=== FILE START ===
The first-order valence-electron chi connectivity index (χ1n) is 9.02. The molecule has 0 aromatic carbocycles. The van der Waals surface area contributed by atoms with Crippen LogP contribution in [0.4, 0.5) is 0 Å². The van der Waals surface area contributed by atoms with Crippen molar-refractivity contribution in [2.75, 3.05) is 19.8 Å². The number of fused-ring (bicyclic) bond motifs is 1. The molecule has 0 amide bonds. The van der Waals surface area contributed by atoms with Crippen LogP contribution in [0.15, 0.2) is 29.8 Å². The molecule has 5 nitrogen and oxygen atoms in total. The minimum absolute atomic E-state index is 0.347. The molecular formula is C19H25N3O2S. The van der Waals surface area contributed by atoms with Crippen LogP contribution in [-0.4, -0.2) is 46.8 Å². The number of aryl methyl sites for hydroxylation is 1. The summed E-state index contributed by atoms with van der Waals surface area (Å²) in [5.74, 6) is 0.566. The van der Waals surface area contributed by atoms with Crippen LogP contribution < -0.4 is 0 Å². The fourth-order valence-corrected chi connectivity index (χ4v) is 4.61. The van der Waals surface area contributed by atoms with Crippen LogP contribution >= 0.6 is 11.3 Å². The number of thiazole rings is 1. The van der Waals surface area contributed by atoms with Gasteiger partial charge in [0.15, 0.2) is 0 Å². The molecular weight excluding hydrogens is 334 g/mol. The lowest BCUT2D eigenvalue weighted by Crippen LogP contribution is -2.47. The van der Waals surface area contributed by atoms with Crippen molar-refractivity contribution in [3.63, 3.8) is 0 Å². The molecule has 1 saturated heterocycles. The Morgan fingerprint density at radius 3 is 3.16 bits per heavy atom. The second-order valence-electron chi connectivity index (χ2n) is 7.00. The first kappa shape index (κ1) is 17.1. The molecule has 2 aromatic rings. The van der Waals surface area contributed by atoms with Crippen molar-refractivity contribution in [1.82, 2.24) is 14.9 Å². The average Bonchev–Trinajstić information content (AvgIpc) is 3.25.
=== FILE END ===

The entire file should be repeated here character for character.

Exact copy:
The first-order valence-electron chi connectivity index (χ1n) is 9.02. The molecule has 0 aromatic carbocycles. The van der Waals surface area contributed by atoms with Crippen LogP contribution in [0.4, 0.5) is 0 Å². The van der Waals surface area contributed by atoms with Crippen molar-refractivity contribution in [2.75, 3.05) is 19.8 Å². The number of fused-ring (bicyclic) bond motifs is 1. The molecule has 0 amide bonds. The van der Waals surface area contributed by atoms with Crippen LogP contribution in [0.15, 0.2) is 29.8 Å². The molecule has 5 nitrogen and oxygen atoms in total. The minimum absolute atomic E-state index is 0.347. The molecular formula is C19H25N3O2S. The van der Waals surface area contributed by atoms with Crippen LogP contribution in [-0.4, -0.2) is 46.8 Å². The number of aryl methyl sites for hydroxylation is 1. The summed E-state index contributed by atoms with van der Waals surface area (Å²) in [5.74, 6) is 0.566. The van der Waals surface area contributed by atoms with Crippen LogP contribution < -0.4 is 0 Å². The fourth-order valence-corrected chi connectivity index (χ4v) is 4.61. The van der Waals surface area contributed by atoms with Crippen LogP contribution >= 0.6 is 11.3 Å². The number of thiazole rings is 1. The van der Waals surface area contributed by atoms with Gasteiger partial charge in [0.15, 0.2) is 0 Å². The molecular weight excluding hydrogens is 334 g/mol. The lowest BCUT2D eigenvalue weighted by Crippen LogP contribution is -2.47. The van der Waals surface area contributed by atoms with Crippen molar-refractivity contribution in [3.63, 3.8) is 0 Å². The molecule has 1 saturated heterocycles. The Morgan fingerprint density at radius 3 is 3.16 bits per heavy atom. The second-order valence-electron chi connectivity index (χ2n) is 7.00. The first kappa shape index (κ1) is 17.1. The molecule has 2 aromatic rings. The van der Waals surface area contributed by atoms with Crippen molar-refractivity contribution in [1.82, 2.24) is 14.9 Å². The average Bonchev–Trinajstić information content (AvgIpc) is 3.25.